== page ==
What's the best solver that can solve a large sparse but indefinite matrix?

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    $\begingroup$ Welcome to scicomp. To get good and useful answers, I suggest you make your question more specific. Try to avoid the word 'best' as it is hard to define what is the best. How about, 'how to solve large sparse indefinite linear systems?' $\endgroup$
    – Jan
    Jul 17, 2013 at 11:42

3 Answers 3


You may want to watch lecture 34 here: http://www.math.tamu.edu/~bangerth/videos.html

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    $\begingroup$ The sparse direct complexities around the five minute mark are a bit off. For 3D and higher meshes, the computational and memory complexities behave like $O(N^{3(1-1/d)})$ and $O(N^{2(1-1/d)})$, which matches the well-known 3D complexities of $O(N^2)$ and $O(N^{4/3})$. For 2D, the classical complexities are $O(N^{3/2})$ and $O(N \log N)$. $\endgroup$ Jul 17, 2013 at 17:00
  • $\begingroup$ Hm, thanks for pointing it out. I'm sure I had something in mind when I wrote these slides. In particular, for memory, the bandwidth of the matrix for a regular mesh is $(1/h)^{d-1}=(N^{1/d})^{d-1}=N^{(d-1)/d}$ and consequently the total number of nonzeros in the band is $N$ times the bandwidth. Is this not the correct computation? $\endgroup$ Jul 18, 2013 at 2:00
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    $\begingroup$ I think that you're calculating the complexities for banded solvers. Sparse-direct methods achieve much lower complexities by carefully reordering the entries in a manner which further reduces fill. Chapter 2 of my dissertation derives all of this from scratch. $\endgroup$ Jul 18, 2013 at 2:03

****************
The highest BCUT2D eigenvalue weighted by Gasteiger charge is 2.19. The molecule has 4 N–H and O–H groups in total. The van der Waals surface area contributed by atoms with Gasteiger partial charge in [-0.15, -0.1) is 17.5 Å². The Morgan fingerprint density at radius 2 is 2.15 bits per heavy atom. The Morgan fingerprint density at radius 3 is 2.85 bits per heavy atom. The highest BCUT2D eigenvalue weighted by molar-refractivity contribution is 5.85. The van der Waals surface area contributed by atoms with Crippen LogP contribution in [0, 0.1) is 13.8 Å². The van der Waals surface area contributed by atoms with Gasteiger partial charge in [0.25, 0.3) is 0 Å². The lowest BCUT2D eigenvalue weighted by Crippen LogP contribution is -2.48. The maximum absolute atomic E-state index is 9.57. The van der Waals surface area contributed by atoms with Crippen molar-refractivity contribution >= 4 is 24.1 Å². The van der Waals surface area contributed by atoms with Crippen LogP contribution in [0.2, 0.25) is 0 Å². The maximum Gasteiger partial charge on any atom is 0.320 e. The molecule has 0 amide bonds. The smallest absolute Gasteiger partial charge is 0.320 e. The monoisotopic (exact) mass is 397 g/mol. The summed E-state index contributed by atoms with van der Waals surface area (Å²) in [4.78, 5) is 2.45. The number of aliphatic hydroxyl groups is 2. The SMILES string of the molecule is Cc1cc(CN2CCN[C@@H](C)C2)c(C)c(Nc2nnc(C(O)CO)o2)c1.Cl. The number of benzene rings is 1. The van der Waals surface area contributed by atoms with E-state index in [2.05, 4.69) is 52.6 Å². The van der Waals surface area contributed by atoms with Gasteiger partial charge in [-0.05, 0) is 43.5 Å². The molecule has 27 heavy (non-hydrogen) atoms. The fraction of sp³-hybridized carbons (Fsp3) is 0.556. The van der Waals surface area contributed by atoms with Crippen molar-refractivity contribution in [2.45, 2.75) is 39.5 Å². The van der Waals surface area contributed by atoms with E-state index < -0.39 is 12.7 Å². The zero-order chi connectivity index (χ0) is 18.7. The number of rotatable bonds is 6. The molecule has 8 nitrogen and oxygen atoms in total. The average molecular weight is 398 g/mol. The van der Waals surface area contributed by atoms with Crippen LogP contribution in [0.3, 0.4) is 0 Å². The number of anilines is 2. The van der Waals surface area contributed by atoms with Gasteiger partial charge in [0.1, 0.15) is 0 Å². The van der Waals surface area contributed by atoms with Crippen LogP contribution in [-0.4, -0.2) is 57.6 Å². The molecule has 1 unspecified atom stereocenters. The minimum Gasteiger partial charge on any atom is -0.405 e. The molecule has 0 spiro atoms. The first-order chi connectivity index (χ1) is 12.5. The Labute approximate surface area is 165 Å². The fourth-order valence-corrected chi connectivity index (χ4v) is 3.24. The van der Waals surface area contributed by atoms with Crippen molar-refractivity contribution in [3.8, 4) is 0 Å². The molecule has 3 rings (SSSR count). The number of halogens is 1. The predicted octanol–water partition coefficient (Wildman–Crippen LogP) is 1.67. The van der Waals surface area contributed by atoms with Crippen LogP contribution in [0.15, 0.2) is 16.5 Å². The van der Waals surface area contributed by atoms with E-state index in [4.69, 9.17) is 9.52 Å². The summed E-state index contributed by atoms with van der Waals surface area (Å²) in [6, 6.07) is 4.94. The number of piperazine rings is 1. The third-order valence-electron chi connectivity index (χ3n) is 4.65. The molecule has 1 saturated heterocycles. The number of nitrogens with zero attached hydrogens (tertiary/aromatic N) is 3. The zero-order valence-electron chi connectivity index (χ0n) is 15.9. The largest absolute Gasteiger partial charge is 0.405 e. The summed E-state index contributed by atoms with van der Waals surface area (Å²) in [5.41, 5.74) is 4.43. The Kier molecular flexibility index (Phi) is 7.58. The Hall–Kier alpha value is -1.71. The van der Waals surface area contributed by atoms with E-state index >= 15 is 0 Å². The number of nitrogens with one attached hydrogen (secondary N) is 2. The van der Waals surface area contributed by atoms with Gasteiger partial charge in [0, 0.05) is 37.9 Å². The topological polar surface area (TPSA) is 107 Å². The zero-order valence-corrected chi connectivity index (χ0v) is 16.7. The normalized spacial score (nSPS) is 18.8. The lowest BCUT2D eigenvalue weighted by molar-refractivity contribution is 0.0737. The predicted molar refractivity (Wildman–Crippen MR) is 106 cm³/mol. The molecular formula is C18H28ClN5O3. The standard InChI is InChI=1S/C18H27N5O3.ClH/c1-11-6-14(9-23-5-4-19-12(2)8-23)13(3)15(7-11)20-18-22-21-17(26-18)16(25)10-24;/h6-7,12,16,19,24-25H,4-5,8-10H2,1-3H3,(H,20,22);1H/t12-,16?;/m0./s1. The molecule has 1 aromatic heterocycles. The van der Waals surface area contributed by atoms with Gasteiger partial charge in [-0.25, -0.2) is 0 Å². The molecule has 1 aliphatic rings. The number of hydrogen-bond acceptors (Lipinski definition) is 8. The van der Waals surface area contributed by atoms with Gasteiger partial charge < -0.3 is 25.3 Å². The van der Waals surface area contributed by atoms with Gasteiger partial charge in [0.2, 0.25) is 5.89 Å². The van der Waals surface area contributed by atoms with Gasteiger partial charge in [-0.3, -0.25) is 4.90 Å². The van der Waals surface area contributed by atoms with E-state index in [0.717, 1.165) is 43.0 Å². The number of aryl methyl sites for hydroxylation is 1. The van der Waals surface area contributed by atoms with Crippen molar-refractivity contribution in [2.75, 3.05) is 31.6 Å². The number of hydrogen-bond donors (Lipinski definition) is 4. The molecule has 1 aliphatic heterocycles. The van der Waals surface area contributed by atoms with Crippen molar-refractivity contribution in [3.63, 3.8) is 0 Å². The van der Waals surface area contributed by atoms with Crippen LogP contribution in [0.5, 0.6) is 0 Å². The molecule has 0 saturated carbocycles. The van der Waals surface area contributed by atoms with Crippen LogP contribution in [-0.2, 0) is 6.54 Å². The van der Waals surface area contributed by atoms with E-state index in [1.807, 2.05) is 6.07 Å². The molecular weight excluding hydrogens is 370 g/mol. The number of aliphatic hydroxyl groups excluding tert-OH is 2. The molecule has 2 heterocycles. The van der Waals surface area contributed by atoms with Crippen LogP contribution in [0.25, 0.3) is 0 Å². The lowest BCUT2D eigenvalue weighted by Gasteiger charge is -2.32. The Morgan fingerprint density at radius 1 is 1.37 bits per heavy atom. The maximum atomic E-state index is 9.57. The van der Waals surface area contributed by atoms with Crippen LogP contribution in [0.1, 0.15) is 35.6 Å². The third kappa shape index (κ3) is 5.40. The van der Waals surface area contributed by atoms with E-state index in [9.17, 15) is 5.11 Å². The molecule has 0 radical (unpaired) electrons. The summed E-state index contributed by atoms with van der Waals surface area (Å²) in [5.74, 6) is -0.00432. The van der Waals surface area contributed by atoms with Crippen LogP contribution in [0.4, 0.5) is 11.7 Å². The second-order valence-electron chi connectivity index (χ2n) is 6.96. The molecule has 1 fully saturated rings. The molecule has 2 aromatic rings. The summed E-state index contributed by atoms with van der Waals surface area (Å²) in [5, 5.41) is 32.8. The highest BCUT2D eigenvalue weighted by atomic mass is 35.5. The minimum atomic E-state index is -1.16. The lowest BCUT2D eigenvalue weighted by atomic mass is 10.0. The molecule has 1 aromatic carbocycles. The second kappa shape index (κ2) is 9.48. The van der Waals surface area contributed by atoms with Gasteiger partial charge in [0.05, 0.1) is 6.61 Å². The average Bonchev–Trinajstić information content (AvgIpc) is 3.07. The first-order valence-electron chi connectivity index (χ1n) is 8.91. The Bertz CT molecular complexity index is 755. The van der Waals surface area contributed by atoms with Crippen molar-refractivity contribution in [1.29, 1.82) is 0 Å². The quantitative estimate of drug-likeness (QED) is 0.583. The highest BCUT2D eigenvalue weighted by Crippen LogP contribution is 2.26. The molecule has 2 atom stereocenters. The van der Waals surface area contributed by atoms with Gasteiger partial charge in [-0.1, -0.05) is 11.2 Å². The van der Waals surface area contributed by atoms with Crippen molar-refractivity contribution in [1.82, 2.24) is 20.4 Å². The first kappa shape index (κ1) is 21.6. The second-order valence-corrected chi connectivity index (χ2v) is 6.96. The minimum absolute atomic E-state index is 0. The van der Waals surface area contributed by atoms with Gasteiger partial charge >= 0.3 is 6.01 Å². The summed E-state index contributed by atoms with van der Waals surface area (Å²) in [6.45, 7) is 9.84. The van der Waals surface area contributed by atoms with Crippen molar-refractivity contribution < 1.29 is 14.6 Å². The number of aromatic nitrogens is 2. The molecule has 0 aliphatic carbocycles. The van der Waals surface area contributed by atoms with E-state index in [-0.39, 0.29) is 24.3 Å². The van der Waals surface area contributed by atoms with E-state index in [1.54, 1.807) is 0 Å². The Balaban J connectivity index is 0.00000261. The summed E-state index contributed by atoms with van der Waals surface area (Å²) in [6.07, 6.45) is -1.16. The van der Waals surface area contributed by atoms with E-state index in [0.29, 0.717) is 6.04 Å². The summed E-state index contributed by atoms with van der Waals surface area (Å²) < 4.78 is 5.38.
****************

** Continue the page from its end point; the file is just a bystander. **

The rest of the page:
• $\begingroup$ @WolfgangBangerth Indeed, "bandwidth" is not the relevant measure for sparse direct methods. I don't know where that myth started, but it gives the wrong impression and we should do our best to kill it. Minimal vertex separator is not that different of a concept, but allows accurate reasoning. $\endgroup$
    – Jed Brown
    Jul 20, 2013 at 19:44
  • $\begingroup$ Thanks, guys, for pointing this out. I'll have to update the description of this talk with an erratum. $\endgroup$ Jul 21, 2013 at 2:05

Prof. Bangerth's lecture has already covered most of it, but I'd recommend you look at this paper. The authors take three of the most common methods (GMRES, CGS and CGNE) and give some matrices for which one method will converge in O(1) operations and the other two converge in O(N). The upshot of this is that there is no uniformly best iterative method for indefinite systems.

There are some special cases. For example, if your matrix is symmetric but indefinite, you'll want to use MINRES, or if your matrix comes from a constrained optimization problem there's a family of methods based on the Uzawa algorithm that you'd want to look at. Nonetheless, no one method works best for everything.

All told, you'll be better off asking what's the best preconditioner for the specific problem you have in mind. Prof. Bangerth has a bunch of lectures on this topic already, but I'll mention ILU as a fairly popular approach which works for a lot of problems and is pretty easy to understand (if not to analyze).

If you want more background, you can refer to Yousef Saad's book on iterative methods for sparse linear systems or Tim Davis's book on direct methods.


The question cannot be answered in this generality. It depends on the system. If it is related to the discretization of partial differential equations, a well designed multigrid method is of linear complexity. It can be used as a preconditioner in a Krylov-space method for additional robustness.


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